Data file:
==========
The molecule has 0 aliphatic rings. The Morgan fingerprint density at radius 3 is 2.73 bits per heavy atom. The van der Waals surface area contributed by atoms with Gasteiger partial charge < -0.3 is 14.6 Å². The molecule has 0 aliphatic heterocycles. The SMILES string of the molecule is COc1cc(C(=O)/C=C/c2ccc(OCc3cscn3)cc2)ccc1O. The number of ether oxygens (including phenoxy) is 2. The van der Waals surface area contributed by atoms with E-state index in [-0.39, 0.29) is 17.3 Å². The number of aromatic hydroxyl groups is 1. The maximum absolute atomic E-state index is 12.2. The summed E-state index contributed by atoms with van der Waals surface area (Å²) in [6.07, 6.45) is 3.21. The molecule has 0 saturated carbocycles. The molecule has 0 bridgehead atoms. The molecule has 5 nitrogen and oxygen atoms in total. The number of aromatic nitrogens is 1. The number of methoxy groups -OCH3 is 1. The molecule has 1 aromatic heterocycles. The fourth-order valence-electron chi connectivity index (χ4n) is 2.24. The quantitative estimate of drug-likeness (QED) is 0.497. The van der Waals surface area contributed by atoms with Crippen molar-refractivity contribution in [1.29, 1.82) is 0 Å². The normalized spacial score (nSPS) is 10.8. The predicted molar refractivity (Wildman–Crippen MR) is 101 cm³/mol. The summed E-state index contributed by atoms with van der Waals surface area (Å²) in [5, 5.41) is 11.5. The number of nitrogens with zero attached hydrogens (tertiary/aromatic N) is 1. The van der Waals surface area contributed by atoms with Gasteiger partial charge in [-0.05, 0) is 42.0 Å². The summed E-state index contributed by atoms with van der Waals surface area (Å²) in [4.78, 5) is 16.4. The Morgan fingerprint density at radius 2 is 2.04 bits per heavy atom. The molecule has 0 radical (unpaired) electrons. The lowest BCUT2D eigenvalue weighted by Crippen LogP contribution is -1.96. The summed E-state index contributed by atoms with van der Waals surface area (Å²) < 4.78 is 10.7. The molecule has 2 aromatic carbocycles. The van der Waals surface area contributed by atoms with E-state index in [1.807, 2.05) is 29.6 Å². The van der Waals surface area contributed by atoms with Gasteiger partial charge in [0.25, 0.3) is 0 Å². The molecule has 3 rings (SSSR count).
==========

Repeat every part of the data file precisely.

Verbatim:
The molecule has 0 aliphatic rings. The Morgan fingerprint density at radius 3 is 2.73 bits per heavy atom. The van der Waals surface area contributed by atoms with Gasteiger partial charge < -0.3 is 14.6 Å². The molecule has 0 aliphatic heterocycles. The SMILES string of the molecule is COc1cc(C(=O)/C=C/c2ccc(OCc3cscn3)cc2)ccc1O. The number of ether oxygens (including phenoxy) is 2. The van der Waals surface area contributed by atoms with E-state index in [-0.39, 0.29) is 17.3 Å². The number of aromatic hydroxyl groups is 1. The maximum absolute atomic E-state index is 12.2. The summed E-state index contributed by atoms with van der Waals surface area (Å²) in [6.07, 6.45) is 3.21. The molecule has 0 saturated carbocycles. The molecule has 0 bridgehead atoms. The molecule has 5 nitrogen and oxygen atoms in total. The number of aromatic nitrogens is 1. The number of methoxy groups -OCH3 is 1. The molecule has 1 aromatic heterocycles. The fourth-order valence-electron chi connectivity index (χ4n) is 2.24. The quantitative estimate of drug-likeness (QED) is 0.497. The van der Waals surface area contributed by atoms with Crippen molar-refractivity contribution in [1.29, 1.82) is 0 Å². The normalized spacial score (nSPS) is 10.8. The predicted molar refractivity (Wildman–Crippen MR) is 101 cm³/mol. The summed E-state index contributed by atoms with van der Waals surface area (Å²) in [5, 5.41) is 11.5. The number of nitrogens with zero attached hydrogens (tertiary/aromatic N) is 1. The van der Waals surface area contributed by atoms with Gasteiger partial charge in [-0.05, 0) is 42.0 Å². The summed E-state index contributed by atoms with van der Waals surface area (Å²) in [4.78, 5) is 16.4. The Morgan fingerprint density at radius 2 is 2.04 bits per heavy atom. The molecule has 0 radical (unpaired) electrons. The lowest BCUT2D eigenvalue weighted by Crippen LogP contribution is -1.96. The summed E-state index contributed by atoms with van der Waals surface area (Å²) < 4.78 is 10.7. The molecule has 2 aromatic carbocycles. The van der Waals surface area contributed by atoms with E-state index in [1.807, 2.05) is 29.6 Å². The van der Waals surface area contributed by atoms with Gasteiger partial charge in [0.25, 0.3) is 0 Å². The molecule has 3 rings (SSSR count).